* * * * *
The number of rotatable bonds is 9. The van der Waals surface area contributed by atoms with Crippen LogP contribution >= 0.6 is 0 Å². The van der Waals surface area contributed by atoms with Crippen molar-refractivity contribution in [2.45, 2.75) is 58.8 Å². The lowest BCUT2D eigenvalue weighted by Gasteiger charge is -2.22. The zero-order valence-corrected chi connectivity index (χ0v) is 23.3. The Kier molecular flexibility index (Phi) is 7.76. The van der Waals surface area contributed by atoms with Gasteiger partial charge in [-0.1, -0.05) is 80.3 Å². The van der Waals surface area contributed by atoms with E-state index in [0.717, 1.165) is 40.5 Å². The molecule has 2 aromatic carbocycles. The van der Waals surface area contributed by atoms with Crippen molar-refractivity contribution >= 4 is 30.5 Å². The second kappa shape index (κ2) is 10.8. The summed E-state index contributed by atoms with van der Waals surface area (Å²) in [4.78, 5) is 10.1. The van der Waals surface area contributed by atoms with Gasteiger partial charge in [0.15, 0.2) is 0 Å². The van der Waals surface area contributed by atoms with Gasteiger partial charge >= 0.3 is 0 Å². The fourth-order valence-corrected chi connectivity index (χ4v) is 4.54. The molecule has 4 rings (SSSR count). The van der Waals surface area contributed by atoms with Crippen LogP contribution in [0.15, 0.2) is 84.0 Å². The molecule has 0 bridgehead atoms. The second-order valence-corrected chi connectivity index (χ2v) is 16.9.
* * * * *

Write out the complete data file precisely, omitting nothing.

The number of rotatable bonds is 9. The van der Waals surface area contributed by atoms with Crippen LogP contribution >= 0.6 is 0 Å². The van der Waals surface area contributed by atoms with Crippen molar-refractivity contribution in [2.45, 2.75) is 58.8 Å². The lowest BCUT2D eigenvalue weighted by Gasteiger charge is -2.22. The zero-order valence-corrected chi connectivity index (χ0v) is 23.3. The Kier molecular flexibility index (Phi) is 7.76. The van der Waals surface area contributed by atoms with Gasteiger partial charge in [-0.1, -0.05) is 80.3 Å². The van der Waals surface area contributed by atoms with E-state index in [0.717, 1.165) is 40.5 Å². The molecule has 2 aromatic carbocycles. The van der Waals surface area contributed by atoms with Crippen molar-refractivity contribution >= 4 is 30.5 Å². The second kappa shape index (κ2) is 10.8. The summed E-state index contributed by atoms with van der Waals surface area (Å²) in [4.78, 5) is 10.1. The van der Waals surface area contributed by atoms with Gasteiger partial charge in [0.15, 0.2) is 0 Å². The van der Waals surface area contributed by atoms with Gasteiger partial charge >= 0.3 is 0 Å². The fourth-order valence-corrected chi connectivity index (χ4v) is 4.54. The molecule has 4 rings (SSSR count). The van der Waals surface area contributed by atoms with Crippen LogP contribution in [0.15, 0.2) is 84.0 Å². The molecule has 0 bridgehead atoms. The second-order valence-corrected chi connectivity index (χ2v) is 16.9.